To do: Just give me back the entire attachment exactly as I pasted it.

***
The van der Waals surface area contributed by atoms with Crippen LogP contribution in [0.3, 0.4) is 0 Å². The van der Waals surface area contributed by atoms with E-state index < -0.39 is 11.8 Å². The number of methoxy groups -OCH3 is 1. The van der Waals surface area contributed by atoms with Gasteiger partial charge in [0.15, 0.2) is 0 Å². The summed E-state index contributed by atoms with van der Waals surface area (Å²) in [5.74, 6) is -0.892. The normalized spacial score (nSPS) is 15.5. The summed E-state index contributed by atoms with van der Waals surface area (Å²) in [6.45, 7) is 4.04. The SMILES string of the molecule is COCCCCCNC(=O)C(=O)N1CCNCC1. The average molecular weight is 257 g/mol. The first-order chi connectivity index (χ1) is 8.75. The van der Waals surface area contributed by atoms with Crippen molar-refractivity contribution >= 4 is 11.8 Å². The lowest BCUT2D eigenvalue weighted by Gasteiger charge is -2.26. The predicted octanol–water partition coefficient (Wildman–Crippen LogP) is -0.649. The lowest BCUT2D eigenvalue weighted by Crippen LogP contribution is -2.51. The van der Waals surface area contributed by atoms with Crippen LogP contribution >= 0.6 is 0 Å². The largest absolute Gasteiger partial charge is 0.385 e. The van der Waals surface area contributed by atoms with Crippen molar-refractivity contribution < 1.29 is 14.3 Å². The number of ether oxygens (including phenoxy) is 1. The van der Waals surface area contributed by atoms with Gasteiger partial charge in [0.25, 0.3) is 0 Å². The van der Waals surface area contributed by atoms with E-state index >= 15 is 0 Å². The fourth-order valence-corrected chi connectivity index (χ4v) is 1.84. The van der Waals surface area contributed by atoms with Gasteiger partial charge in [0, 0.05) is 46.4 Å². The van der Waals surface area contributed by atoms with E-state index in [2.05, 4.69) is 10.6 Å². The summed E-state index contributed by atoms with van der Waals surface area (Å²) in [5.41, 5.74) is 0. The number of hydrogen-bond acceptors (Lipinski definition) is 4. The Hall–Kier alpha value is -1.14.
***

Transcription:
The van der Waals surface area contributed by atoms with Crippen LogP contribution in [0.3, 0.4) is 0 Å². The van der Waals surface area contributed by atoms with E-state index < -0.39 is 11.8 Å². The number of methoxy groups -OCH3 is 1. The van der Waals surface area contributed by atoms with Gasteiger partial charge in [0.15, 0.2) is 0 Å². The summed E-state index contributed by atoms with van der Waals surface area (Å²) in [5.74, 6) is -0.892. The normalized spacial score (nSPS) is 15.5. The summed E-state index contributed by atoms with van der Waals surface area (Å²) in [6.45, 7) is 4.04. The SMILES string of the molecule is COCCCCCNC(=O)C(=O)N1CCNCC1. The average molecular weight is 257 g/mol. The first-order chi connectivity index (χ1) is 8.75. The van der Waals surface area contributed by atoms with Crippen molar-refractivity contribution >= 4 is 11.8 Å². The lowest BCUT2D eigenvalue weighted by Gasteiger charge is -2.26. The predicted octanol–water partition coefficient (Wildman–Crippen LogP) is -0.649. The lowest BCUT2D eigenvalue weighted by Crippen LogP contribution is -2.51. The van der Waals surface area contributed by atoms with Crippen LogP contribution >= 0.6 is 0 Å². The largest absolute Gasteiger partial charge is 0.385 e. The van der Waals surface area contributed by atoms with Crippen molar-refractivity contribution < 1.29 is 14.3 Å². The number of ether oxygens (including phenoxy) is 1. The van der Waals surface area contributed by atoms with Gasteiger partial charge in [0.25, 0.3) is 0 Å². The van der Waals surface area contributed by atoms with E-state index >= 15 is 0 Å². The fourth-order valence-corrected chi connectivity index (χ4v) is 1.84. The van der Waals surface area contributed by atoms with Gasteiger partial charge in [0, 0.05) is 46.4 Å². The van der Waals surface area contributed by atoms with E-state index in [2.05, 4.69) is 10.6 Å². The summed E-state index contributed by atoms with van der Waals surface area (Å²) in [5.41, 5.74) is 0. The number of hydrogen-bond acceptors (Lipinski definition) is 4. The Hall–Kier alpha value is -1.14.